What the Church Can Learn about Storytelling from The Boss
Tonight I am going to see “The Boss.” Yes, I know, the bumper sticker tells me, “My boss is a Jewish Carpenter.” But tonight, I am going to see THE Boss – Bruce Springsteen. It’s been on my bucket list for years and I stood, all by myself, for two hours at the local Safeway to score tickets (I clearly did not get the memo that Springsteen fans sleep in). Those Safeway people sure are perky at 8am!
Bruce, and I can call him Bruce because we are great friends, is known as the consummate storyteller through song. What can you learn about telling your church’s story from The Boss?
Be authentic. Bruce sings about what he knows, where’s he’s come from, and his experiences. Even if you don’t agree with his politics, after hearing him you don’t ever question his integrity.
Be passionate. Springsteen’s voice oozes with grit and passion. You know he believes deeply, you can hear the angst, fervor, hurt, and love in his voice and through his lyrics.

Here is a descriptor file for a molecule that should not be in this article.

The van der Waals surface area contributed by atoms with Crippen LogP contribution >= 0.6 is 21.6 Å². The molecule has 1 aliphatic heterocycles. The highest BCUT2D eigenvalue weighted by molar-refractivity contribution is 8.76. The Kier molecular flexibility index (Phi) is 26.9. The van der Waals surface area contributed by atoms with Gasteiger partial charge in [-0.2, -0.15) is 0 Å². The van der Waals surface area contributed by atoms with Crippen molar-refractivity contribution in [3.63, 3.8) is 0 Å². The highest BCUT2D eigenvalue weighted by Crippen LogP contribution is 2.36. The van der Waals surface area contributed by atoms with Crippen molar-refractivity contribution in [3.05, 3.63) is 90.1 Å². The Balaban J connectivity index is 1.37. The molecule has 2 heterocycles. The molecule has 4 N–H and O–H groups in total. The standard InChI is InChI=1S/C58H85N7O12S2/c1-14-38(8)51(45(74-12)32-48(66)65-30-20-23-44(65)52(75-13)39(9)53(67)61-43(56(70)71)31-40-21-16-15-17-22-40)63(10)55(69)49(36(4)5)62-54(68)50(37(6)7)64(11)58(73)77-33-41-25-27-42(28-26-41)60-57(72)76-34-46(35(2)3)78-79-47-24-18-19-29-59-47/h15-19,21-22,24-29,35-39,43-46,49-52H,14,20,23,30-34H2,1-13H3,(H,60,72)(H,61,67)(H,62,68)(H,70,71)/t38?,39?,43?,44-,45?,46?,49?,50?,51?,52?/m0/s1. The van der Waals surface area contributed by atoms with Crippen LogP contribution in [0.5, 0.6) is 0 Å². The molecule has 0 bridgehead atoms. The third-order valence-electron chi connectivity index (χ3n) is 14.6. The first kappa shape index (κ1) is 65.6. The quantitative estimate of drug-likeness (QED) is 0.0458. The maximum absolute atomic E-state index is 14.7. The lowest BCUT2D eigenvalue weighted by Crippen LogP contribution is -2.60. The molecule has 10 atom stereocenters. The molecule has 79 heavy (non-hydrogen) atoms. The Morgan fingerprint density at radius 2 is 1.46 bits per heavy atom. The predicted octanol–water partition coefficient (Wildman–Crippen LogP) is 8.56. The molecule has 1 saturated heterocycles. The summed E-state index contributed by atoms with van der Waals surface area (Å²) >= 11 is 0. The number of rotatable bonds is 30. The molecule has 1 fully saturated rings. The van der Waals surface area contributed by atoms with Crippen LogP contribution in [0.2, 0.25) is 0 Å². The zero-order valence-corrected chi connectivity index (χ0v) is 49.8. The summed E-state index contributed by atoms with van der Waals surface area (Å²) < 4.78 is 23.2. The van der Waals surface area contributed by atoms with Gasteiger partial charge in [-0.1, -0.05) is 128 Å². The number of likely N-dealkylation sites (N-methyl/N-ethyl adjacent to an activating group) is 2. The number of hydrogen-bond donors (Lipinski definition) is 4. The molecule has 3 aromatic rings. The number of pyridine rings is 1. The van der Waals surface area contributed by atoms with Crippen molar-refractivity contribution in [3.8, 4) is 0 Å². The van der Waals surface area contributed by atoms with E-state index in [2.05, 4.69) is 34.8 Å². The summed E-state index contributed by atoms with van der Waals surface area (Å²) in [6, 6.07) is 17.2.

Be energetic. The Boss’ concerts are legendary events. Here’s a 63 year-old guy who can still rock the hall for over three hours. May we all be so full of life.
Be relevant. Bruce has been at this for over three decades. He could have hung up his guitar years ago and been satisfied with landing in the Rock and Roll Hall of Fame in 1999. But, he had more to say and new generations to influence. Let’s hope the church still feels the same.
P.S. Don’t forget my offer from last week: If you send me your Christmas appeal letter (which you all should be working hard on by now), I will be happy to take a look at it and give you some feedback. Send your letters to firstname.lastname@example.org. Here's the link to The Art of Writing Your Christmas Appeal.
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Cesie Delve Scheuermann is consultant in grant writing and stewardship/development working with the Conference. From 2008-12 she was the Conference Lay Leader for the Oregon-Idaho Annual Conference.